Assessment is key to a successful D&I effort

To track your organization’s diversity and inclusion progress, you first need to have a baseline.
By Anita Dennis

Assessment is key to a successful D&I effort
Image by alexsl/iStock

We're in the midst of a passionate national conversation around the importance of diversity and inclusion (D&I). Many CPA firms and other organizations are making the choice to enhance programs to foster greater diversity, equity, and inclusion in their workforce. However, for those efforts to be successful, employers need to know where to start.

Organizations often turn to Crystal Cooke, director—Diversity & Inclusion at the Association of International Certified Professional Accountants, with questions on topics such as training or the best places to recruit diverse professionals. These questions, she said, are sometimes premature.

"I tell [organizations] to take a step back before rolling out any new programs," she said. Instead, she recommends that organizations start their D&I journey by first looking at it strategically. They can do that by taking stock of where they are right now. "You can't improve or advance without assessing where you're starting from," she observed.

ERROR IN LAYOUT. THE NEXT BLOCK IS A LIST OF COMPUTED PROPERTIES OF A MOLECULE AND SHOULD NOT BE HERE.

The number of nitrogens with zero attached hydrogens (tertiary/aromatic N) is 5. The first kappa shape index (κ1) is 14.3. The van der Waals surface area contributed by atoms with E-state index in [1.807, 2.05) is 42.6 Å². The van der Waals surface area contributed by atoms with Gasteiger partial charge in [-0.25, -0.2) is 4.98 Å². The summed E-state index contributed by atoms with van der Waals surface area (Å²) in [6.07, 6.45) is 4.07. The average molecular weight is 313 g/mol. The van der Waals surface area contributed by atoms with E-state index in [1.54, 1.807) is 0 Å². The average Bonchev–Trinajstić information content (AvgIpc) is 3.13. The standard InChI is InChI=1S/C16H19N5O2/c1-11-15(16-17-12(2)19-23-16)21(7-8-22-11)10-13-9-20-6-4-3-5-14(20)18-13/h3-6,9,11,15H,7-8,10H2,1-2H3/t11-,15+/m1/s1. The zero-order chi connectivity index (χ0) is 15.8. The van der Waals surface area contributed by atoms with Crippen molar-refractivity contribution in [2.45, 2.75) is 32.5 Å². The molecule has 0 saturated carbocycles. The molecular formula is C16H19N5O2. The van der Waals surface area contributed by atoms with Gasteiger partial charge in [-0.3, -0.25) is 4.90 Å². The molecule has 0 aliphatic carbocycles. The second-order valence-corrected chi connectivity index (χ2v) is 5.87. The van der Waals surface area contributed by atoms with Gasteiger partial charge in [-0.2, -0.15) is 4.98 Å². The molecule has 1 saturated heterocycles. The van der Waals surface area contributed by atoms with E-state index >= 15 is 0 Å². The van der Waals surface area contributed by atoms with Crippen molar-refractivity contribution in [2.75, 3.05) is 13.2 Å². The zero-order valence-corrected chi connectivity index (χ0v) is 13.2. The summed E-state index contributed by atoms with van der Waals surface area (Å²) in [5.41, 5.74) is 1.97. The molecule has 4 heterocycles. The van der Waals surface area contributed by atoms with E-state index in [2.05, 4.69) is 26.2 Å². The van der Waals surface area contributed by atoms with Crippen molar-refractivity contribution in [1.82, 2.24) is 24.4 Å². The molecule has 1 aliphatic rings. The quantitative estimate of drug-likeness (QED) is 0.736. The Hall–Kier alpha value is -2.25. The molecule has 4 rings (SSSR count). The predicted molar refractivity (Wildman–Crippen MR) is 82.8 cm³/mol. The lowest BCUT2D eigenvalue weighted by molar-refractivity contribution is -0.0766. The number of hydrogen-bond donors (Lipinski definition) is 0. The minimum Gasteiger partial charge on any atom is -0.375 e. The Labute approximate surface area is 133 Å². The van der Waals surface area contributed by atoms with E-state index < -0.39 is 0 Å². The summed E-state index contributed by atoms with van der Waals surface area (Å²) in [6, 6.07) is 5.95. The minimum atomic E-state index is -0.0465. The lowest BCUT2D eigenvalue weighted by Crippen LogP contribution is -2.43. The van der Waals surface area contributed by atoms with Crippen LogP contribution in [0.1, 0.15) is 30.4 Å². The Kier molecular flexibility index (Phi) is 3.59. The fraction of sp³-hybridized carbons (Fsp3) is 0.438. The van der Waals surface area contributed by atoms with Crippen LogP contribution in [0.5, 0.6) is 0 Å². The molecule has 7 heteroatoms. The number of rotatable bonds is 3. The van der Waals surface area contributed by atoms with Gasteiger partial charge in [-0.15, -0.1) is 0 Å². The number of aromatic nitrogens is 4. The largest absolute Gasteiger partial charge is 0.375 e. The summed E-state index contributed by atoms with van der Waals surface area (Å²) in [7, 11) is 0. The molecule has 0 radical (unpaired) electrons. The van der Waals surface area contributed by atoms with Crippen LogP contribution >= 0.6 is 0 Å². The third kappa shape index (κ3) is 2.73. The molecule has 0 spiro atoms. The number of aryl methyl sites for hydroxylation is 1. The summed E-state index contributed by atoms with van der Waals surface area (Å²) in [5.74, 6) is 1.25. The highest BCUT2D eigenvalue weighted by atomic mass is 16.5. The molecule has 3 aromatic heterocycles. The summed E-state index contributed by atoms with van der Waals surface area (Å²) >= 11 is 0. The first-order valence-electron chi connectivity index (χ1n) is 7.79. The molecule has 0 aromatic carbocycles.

D&I efforts require strategy, and part of that strategy should include assessment, advised Kristin Seeger, CPA, director of talent acquisition at 200-employee firm Kreischer Miller. Before her firm had a formal strategy, "we were aware that we needed to increase our efforts to affect our team member diversity and we made some adjustments, but now we have explicit goals," she said.

To help stimulate change, leaders at Kreischer Miller completed the AICPA Accounting Inclusion Maturity Model (AIMM) assessment (see the sidebar, "Using the Accounting Inclusion Maturity Model"), a questionnaire that helps organizations evaluate their progress on D&I. The AIMM allowed Kreischer Miller to identify necessary focus areas and set priorities, as well as create a baseline for future assessments. "We are now better set up to track our performance and analyze results going forward," Seeger said.

The assessment helped the firm to measure the progress it had made. After conducting the firm's analysis and making policy changes, the percentage of female directors increased from 14% in 2017 to 26% today, Seeger said. With regard to ethnic diversity, the firm's percentage of ethnically diverse team members rose from 3% to 9% in the same period.

How to assess your D&I efforts

If you're ready to assess your organization's D&I efforts, following are some steps to take. Note that this process can take time when it's done thoughtfully, Cooke said. It could take a couple of months, given the time necessary to gain leadership buy-in on the importance and incorporation of D&I in your organization, perform the assessment, understand the results, get staff input and insight on areas to address, and develop a strategic plan. "Don't feel you have to have all the answers today," she said. "The journey will be more successful if firms get the foundational work right."